I Am What I Am

//I Am What I Am

I Am What I Am

I Am What I Am
(1 Corinthians 15: 1-11)

I think many of us can identify with this problem. We’ve done something we deeply regret and nothing we do, including apologizing, can make it right. We may have even asked God for forgiveness and, knowing He has forgiven us, we are still nagged by the lingering feelings of guilt and shame. Your transgression causes you to doubt yourself. You have feelings of inadequacy and unworthiness. You may even feel a little hypocritical every time you tell someone you’re a Christian, especially if they know of your past behavior or lifestyle.

This is one of the things I take away from our scripture reading this morning. The Apostle Paul has written a letter to the church in Corinth as he had gotten some reports of problems within the church that included jealousy, divisiveness, sexual immorality and failure to discipline members. Churches are full of people who are there for all the right reasons, unfortunately, many of these people don’t leave their baggage at the door. They drag their bags into the church with them. In one respect, that’s what we are here for. To help you deal with your baggage and assist you in your journey to a better, fuller and richer life in Jesus Christ. On the other hand, this baggage, if not checked, can significantly disrupt the mission of the church to make disciples of Jesus Christ for the transformation of the world.

In this portion of Paul’s letter he reminds them of what he taught them when he was among them. He reminds them that Christ died for our sins according to the scriptures and the prophets and without the truth of this message, Christ’s death was worthless. Christ took the punishment for our sins so that those who believe can have their sins removed. He did die and was buried which was witnessed by hundreds if not thousands. He was raised on the third day as was foretold in the scriptures. Crucified on Friday and resurrected on Sunday. Paul then reminds them that Jesus was seen by hundreds of people after his resurrection, including himself.

This is the point I think is relevant to those of us who wrestle with our pasts. Paul says, Last of all, as to one untimely born, he appeared also to me. For I am the least of the apostles, unfit to be called an apostle, because I persecuted the church of God. Paul is reminding his readers of who he used to be, one of their chief persecutors. He was a Pharisee’s Pharisee. He strictly adhered to the Mosaic Law and you can bet his voice was heard above all the other voices when they were debating this Jesus matter. After the death of Jesus, when it appeared the movement wasn’t going to die, he made it his personal mission to take into custody as many believers he could who were living in Jerusalem. He was so relentless, this caused many of the Followers of the Way to flee Jerusalem with the unintended consequence of spreading the Word outside of Jerusalem. Paul, while still known as Saul, stood by and witnessed the stoning of the Apostle Stephen and reportedly held the cloaks of many of the stoners. So determined was he to kill Christianity, he obtained permission to leave Jerusalem and travel out into the countryside to find believers and return them to Jerusalem for punishment. It was on the Damascus Road that Paul had his encounter with Jesus and experienced his conversion.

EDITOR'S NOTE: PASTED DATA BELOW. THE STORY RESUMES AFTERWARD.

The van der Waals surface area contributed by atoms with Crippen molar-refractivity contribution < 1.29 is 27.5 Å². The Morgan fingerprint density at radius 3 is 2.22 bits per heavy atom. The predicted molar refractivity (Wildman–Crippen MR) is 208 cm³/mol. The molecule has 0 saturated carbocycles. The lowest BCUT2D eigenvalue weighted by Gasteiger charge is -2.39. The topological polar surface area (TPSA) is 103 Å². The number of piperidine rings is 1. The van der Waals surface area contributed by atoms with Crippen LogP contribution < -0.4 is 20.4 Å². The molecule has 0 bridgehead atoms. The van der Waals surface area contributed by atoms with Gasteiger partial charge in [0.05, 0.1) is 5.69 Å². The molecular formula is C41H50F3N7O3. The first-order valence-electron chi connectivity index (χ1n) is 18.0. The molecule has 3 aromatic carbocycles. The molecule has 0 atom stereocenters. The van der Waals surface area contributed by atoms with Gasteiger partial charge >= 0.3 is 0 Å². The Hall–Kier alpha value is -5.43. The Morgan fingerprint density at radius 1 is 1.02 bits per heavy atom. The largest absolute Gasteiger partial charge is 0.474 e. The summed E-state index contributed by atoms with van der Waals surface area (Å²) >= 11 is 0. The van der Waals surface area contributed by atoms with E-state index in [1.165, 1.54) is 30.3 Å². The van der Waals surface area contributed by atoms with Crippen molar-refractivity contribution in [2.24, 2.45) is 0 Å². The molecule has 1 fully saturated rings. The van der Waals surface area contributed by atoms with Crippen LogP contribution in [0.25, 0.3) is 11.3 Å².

Paul’s past profoundly impacted him and his transgressions committed against the church weighed heavily on him and were always in the back of his mind. But Paul continues by saying, But by the grace of God I am what I am, and this grace toward me has not been in vain. On the contrary, I worked harder than any of them, though it was not I, but the grace of God that is with me. Paul says that it is by the grace of God that he is who he now is, a new creation, reborn in Christ Jesus. He is so thankful for this new life that he points out that the grace given to him by God has not been in vain. He is so appreciative of his second chance, his new life, that he has worked harder than any of the others to prove himself and to do the work of his Lord and Savior. He’s not discounting all the great work done by countless others. He’s just saying he has a whole lot of baggage weighing on him. What’s ironic is that God has relieved him of the weight of this baggage. It’s other people who seem to delight in reminding Paul of his troubled past as if that disqualifies him for the work God has commissioned him to do in Jesus’ name.

Paul had been humbled by God and, through the grace of God, he was given a new life and a second chance at living a fuller, richer life. We, like Paul, must humble ourselves. True humility is not convincing yourself that you are worthless, but recognizing God’s work in you. It’s having God’s perspective on who you are and acknowledging his grace in developing your abilities.

This is the message of the cross and the resurrection. Our sins are dead to God if we repent and accept his grace as we move forward in building our new lives in Jesus Christ. God doesn’t require us to prove anything to him. We don’t have to be driven like Paul was to prove to others that he had changed. We just have to change and accept the opportunities God presents us to reach other sinners just like us.

Please pray with me.

Most loving and understanding God, how grateful we are for your love and forgiveness and for accepting us just as we are. We know that we are unworthy of the sacrifice of your Son who laid down his life for us for the redemption of our sins. Help us to remain your humble servants secure in the knowledge that you see the worth and the value in our lives as you make us into the disciples we need to be to continue the work your son, our brother, began here on earth. In the name of your Son, Jesus Christ, the Prince of Peace, we pray, Amen.

2018-04-03T10:59:36+00:00 April 1st, 2018|Sermons|